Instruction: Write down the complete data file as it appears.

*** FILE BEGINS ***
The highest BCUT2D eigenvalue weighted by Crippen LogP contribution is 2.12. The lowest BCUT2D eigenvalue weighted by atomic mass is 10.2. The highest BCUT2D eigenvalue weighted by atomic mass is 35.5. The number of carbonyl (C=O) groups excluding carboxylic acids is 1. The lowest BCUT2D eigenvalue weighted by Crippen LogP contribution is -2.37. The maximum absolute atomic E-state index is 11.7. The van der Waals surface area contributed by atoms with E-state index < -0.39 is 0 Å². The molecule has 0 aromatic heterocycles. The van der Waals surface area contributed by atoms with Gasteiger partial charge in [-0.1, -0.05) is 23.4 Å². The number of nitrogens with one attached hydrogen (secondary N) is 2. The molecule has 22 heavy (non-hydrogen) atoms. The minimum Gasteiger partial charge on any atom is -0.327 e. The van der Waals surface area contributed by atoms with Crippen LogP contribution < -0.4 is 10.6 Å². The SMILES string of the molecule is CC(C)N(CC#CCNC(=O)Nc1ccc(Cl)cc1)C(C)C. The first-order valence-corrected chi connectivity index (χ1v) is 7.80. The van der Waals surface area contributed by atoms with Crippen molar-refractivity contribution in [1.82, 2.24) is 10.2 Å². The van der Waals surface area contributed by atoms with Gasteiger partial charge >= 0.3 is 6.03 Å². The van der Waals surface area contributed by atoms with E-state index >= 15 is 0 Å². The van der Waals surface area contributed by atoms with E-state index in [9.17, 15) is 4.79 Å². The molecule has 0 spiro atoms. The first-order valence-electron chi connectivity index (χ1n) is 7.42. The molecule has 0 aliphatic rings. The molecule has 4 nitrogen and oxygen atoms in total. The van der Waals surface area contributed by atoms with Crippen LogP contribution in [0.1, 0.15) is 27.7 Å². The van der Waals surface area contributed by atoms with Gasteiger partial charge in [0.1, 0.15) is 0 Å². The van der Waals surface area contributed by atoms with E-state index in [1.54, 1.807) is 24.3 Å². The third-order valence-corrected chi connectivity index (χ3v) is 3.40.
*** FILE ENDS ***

The highest BCUT2D eigenvalue weighted by Crippen LogP contribution is 2.12. The lowest BCUT2D eigenvalue weighted by atomic mass is 10.2. The highest BCUT2D eigenvalue weighted by atomic mass is 35.5. The number of carbonyl (C=O) groups excluding carboxylic acids is 1. The lowest BCUT2D eigenvalue weighted by Crippen LogP contribution is -2.37. The maximum absolute atomic E-state index is 11.7. The van der Waals surface area contributed by atoms with E-state index < -0.39 is 0 Å². The molecule has 0 aromatic heterocycles. The van der Waals surface area contributed by atoms with Gasteiger partial charge in [-0.1, -0.05) is 23.4 Å². The number of nitrogens with one attached hydrogen (secondary N) is 2. The molecule has 22 heavy (non-hydrogen) atoms. The minimum Gasteiger partial charge on any atom is -0.327 e. The van der Waals surface area contributed by atoms with Crippen LogP contribution < -0.4 is 10.6 Å². The SMILES string of the molecule is CC(C)N(CC#CCNC(=O)Nc1ccc(Cl)cc1)C(C)C. The first-order valence-corrected chi connectivity index (χ1v) is 7.80. The van der Waals surface area contributed by atoms with Crippen molar-refractivity contribution in [1.82, 2.24) is 10.2 Å². The van der Waals surface area contributed by atoms with Gasteiger partial charge >= 0.3 is 6.03 Å². The van der Waals surface area contributed by atoms with E-state index >= 15 is 0 Å². The van der Waals surface area contributed by atoms with E-state index in [9.17, 15) is 4.79 Å². The molecule has 0 spiro atoms. The first-order valence-electron chi connectivity index (χ1n) is 7.42. The molecule has 0 aliphatic rings. The molecule has 4 nitrogen and oxygen atoms in total. The van der Waals surface area contributed by atoms with Crippen LogP contribution in [0.1, 0.15) is 27.7 Å². The van der Waals surface area contributed by atoms with Gasteiger partial charge in [0.1, 0.15) is 0 Å². The van der Waals surface area contributed by atoms with E-state index in [1.54, 1.807) is 24.3 Å². The third-order valence-corrected chi connectivity index (χ3v) is 3.40.